Location Choice and the Value of Spatially Delineated Amenities
In the first chapter of this dissertation, I outline a hedonic equilibrium model that explicitly controls for moving costs and forward-looking behavior. Hedonic equilibrium models allow researchers to recover willingness to pay for spatially delineated amenities by using the notion that individuals "vote with their feet." However, the hedonic literature and, more recently, the estimable Tiebout sorting model literature, has largely ignored both the costs associated with migration (financial and psychological), as well as the forward-looking behavior that individuals exercise in making location decisions. Each of these omissions could lead to biased estimates of willingness to pay. Building upon dynamic migration models from the labor literature, I estimate a fully dynamic model of individual migration at the national level. By employing a two-step estimation routine, I avoid the computational burden associated with the full recursive solution and can then include a richly-specified, realistic state space. With this model, I am able to perform non-market valuation exercises and learn about the spatial determinants of labor market outcomes in a dynamic setting. Including dynamics has a significant positive impact on the estimates of willingness to pay for air quality. In addition, I find that location-specific amenity values can explain important trends in observed migration patterns in the United States.
The second chapter of this dissertation describes a model which estimates willingness to pay for air quality using property value hedonics techniques. Since Rosen's seminal 1974 paper, property value hedonics has become commonplace in the non-market valuation of environmental amenities, despite a number of well-known methodological problems. In particular, recovery of the marginal willingness to pay function suffers from important endogeneity biases that are difficult to correct with instrumental variables procedures [Epple (1987)]. Bajari and Benkard (2005) propose a "preference inversion" procedure for recovering heterogeneous measures of marginal willingness to pay that avoids these problems. However, using cross-sectional data, their approach imposes unrealistic constraints on the elasticity of marginal willingness to pay. Following Bajari and Benkard's suggestion, I show how data describing repeat purchase decisions by individual home buyers can be used to relax these constraints. Using data on ozone pollution in the Bay Area of California, I find that endogeneity bias and flexibility in the shape of the marginal willingness to pay function are both important.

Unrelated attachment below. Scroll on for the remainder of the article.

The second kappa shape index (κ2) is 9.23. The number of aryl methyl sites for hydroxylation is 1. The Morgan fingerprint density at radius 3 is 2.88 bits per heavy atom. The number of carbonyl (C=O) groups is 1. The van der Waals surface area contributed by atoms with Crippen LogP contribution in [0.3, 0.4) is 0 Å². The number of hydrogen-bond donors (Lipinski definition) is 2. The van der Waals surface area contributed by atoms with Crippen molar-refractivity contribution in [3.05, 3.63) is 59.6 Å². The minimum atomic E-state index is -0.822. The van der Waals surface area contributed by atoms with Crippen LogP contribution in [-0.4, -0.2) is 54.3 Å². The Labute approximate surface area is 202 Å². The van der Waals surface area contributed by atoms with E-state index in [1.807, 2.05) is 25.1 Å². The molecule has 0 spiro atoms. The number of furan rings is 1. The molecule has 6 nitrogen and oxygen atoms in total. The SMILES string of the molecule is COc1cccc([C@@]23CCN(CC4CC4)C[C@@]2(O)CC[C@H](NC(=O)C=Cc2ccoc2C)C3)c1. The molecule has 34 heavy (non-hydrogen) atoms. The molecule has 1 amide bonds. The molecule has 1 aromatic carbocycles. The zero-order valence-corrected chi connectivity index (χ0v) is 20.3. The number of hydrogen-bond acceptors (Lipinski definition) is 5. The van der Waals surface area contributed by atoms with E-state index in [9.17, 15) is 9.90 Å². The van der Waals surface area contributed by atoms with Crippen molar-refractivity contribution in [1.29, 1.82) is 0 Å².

Finally, in the third chapter of this dissertation, I combine the insights of the Bajari-Benkard inversion approach employed in second chapter with more standard estimation techniques (i.e., Rosen (1974)) to arrive at a new hedonic methodology that allows for flexible and heterogeneous preferences while avoiding the endogeneity problems that plague the traditional Rosen two-stage model. Implementing this estimator using the Bay Area ozone data, I again find evidence of considerable heterogeneity and of endogeneity bias. In particular, I find that a one unit deterioration in air quality (measured in days in which ozone levels exceed the state standards) raises marginal willingness to pay by $145.18 per year. The canonical two-stage Rosen model finds, counter-intuitively, that this same change would reduce marginal willingness to pay by $94.24.
dynamic discrete choice
willingness to pay
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